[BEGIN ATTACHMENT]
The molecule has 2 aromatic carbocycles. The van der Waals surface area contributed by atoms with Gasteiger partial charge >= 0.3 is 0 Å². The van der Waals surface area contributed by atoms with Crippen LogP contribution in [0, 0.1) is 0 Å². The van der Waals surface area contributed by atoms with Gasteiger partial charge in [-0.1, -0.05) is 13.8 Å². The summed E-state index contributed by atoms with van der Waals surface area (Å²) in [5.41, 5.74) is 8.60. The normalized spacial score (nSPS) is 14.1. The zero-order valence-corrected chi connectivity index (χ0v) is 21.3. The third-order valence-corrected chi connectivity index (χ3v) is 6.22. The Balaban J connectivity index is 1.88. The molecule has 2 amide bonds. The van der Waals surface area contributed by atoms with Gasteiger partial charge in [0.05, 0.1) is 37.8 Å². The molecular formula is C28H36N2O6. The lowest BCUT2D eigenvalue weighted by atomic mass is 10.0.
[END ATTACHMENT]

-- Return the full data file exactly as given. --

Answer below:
The molecule has 2 aromatic carbocycles. The van der Waals surface area contributed by atoms with Gasteiger partial charge >= 0.3 is 0 Å². The van der Waals surface area contributed by atoms with Crippen LogP contribution in [0, 0.1) is 0 Å². The van der Waals surface area contributed by atoms with Gasteiger partial charge in [-0.1, -0.05) is 13.8 Å². The summed E-state index contributed by atoms with van der Waals surface area (Å²) in [5.41, 5.74) is 8.60. The normalized spacial score (nSPS) is 14.1. The zero-order valence-corrected chi connectivity index (χ0v) is 21.3. The third-order valence-corrected chi connectivity index (χ3v) is 6.22. The Balaban J connectivity index is 1.88. The molecule has 2 amide bonds. The van der Waals surface area contributed by atoms with Gasteiger partial charge in [0.05, 0.1) is 37.8 Å². The molecular formula is C28H36N2O6. The lowest BCUT2D eigenvalue weighted by atomic mass is 10.0.